Administrative monopolies must be ended to unleash market forces
DURING THEIR ANNUAL SESSION in Beijing last week, China's top political advisors reminded the government that reform and opening-up have achieved success over the past 40 years, and urged it to play up the decisive role of the market in economic reform. Southern Metropolis Daily comments:
For the fist time, this year's Government Work Report mentioned that market forces must be respected. Despite this, China still has a long way to go to achieve this. Administrative monopolies in particular are an obstacle to reform, and they have increasingly become a hindrance to the healthy development of industries.
The overcapacities in industries, such as steel, cement, solar power, shipbuilding and glass, in some places are the inevitable consequence of local governments' blind support of State-owned enterprises in a bid to beautify the economic data by boosting the productivity of local companies.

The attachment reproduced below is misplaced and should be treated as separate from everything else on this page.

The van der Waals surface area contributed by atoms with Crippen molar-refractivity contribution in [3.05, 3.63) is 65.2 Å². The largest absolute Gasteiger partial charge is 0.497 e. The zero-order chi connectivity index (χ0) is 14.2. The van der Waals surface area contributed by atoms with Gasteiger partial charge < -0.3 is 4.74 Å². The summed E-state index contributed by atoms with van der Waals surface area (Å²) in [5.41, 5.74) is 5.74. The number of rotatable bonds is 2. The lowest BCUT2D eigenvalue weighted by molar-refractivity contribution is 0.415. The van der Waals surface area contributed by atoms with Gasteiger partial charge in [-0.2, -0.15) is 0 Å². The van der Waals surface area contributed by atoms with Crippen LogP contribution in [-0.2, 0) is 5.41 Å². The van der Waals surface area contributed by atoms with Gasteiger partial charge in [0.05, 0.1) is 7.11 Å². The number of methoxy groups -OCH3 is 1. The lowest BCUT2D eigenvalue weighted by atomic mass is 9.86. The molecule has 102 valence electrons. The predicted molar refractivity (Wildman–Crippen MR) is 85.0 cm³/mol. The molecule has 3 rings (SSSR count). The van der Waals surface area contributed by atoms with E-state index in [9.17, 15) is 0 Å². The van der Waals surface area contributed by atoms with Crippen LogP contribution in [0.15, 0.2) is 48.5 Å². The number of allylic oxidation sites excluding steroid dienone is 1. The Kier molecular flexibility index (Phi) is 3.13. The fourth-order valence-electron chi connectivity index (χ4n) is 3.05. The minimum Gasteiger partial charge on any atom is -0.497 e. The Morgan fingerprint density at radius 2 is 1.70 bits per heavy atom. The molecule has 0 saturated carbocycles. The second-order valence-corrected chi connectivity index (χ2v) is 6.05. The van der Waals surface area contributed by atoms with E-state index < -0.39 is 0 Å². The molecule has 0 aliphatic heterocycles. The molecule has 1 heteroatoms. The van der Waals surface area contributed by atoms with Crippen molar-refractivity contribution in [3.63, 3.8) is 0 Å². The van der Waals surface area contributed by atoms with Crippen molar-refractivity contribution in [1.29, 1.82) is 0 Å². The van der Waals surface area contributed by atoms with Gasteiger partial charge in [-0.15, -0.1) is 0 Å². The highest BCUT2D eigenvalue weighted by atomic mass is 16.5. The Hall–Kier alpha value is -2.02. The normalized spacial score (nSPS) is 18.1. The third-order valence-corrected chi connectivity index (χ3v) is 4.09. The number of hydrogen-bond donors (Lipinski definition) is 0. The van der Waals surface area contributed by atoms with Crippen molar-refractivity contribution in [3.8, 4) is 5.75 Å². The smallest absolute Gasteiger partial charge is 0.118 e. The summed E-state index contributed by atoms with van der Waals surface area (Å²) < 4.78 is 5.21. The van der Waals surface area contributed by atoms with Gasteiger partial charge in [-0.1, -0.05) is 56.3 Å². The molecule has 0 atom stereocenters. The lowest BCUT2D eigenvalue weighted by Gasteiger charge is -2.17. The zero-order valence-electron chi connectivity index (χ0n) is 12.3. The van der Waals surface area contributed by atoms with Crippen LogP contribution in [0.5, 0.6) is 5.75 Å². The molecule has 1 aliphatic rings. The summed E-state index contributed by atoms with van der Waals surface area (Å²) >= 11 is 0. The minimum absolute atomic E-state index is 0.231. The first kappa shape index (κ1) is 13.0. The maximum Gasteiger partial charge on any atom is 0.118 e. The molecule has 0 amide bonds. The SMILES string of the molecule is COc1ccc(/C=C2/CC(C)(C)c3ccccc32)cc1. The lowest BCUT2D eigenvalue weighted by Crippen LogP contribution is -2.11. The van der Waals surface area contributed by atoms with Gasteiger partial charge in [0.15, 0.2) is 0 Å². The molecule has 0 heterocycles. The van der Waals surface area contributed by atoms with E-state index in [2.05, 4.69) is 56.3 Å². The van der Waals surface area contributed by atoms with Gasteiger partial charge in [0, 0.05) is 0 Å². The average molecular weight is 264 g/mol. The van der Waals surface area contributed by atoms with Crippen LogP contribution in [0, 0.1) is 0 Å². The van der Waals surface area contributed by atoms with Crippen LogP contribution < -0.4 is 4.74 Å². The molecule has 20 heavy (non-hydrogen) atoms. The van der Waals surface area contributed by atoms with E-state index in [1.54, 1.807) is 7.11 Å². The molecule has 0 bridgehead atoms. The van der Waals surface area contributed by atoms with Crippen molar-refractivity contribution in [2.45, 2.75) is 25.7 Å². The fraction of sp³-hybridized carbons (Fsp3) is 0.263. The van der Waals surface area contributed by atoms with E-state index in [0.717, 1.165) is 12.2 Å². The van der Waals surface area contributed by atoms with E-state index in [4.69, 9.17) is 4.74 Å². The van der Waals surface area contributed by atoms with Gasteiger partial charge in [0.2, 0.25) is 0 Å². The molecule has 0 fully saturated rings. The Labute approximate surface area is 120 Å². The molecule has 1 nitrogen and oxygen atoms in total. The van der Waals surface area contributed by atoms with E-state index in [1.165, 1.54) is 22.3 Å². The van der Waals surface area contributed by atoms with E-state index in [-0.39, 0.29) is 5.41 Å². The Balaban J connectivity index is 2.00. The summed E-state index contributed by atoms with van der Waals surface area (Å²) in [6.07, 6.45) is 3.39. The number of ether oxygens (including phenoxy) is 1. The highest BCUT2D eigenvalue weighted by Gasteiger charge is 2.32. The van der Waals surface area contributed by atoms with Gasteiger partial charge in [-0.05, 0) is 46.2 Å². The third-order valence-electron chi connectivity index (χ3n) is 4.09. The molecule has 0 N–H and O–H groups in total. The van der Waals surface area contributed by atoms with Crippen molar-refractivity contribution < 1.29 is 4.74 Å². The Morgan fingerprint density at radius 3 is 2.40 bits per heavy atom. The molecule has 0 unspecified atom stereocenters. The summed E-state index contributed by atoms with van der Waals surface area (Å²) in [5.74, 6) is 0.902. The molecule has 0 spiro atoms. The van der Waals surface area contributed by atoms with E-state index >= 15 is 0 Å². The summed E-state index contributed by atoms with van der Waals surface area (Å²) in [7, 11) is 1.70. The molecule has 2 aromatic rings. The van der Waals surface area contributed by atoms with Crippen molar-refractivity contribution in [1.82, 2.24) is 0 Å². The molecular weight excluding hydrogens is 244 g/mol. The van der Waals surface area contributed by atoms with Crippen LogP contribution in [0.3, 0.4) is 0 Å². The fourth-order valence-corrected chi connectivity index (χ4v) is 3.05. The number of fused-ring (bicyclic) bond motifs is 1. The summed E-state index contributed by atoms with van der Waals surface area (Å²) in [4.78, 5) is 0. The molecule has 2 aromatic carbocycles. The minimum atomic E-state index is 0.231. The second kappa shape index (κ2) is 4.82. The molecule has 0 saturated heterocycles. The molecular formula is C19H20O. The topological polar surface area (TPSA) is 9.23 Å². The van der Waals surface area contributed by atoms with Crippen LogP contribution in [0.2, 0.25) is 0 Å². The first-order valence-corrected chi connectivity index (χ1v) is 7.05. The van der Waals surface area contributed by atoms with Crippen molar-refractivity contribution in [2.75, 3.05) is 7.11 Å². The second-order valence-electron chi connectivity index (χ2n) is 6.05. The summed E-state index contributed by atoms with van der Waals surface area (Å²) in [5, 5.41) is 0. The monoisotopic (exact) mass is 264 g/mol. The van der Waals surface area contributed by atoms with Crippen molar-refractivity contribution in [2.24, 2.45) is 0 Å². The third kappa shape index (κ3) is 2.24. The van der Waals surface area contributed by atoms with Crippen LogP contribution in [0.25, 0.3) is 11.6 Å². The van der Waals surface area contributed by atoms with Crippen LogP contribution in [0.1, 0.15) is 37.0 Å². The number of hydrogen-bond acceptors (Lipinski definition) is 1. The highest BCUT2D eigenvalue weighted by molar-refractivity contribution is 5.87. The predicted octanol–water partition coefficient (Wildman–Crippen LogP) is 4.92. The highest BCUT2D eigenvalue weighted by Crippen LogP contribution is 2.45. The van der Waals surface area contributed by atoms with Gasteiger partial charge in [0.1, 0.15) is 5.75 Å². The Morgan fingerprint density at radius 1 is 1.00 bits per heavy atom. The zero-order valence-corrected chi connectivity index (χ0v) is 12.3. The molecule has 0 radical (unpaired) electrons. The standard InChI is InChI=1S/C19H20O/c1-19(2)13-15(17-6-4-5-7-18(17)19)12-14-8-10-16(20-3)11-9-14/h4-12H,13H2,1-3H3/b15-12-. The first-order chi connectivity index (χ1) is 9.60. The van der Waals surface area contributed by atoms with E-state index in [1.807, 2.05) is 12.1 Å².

An administrative monopoly refers to a local government using administrative rules to exclude all competitors from certain industries, so a few enterprises, mostly State-owned, that are immune to these rules become de facto monopolies of these market sectors.
Administrative monopolies remain ingrained in industries such as oil, telecommunications and electricity, partly because of the resistance of complicated vested interests.
In its work report, the central government pledged to consolidate entrepreneurs' confidence, and encourage private enterprises to display their talents and skills in the market economy.
But if the administrative monopolies cannot be addressed in the relevant industries, which are ironically those that need competition most, the pledge will only be empty talk.
Only when the government exerts its efforts in the right direction can it effectively prompt the progress of productivity and unleash social creativity.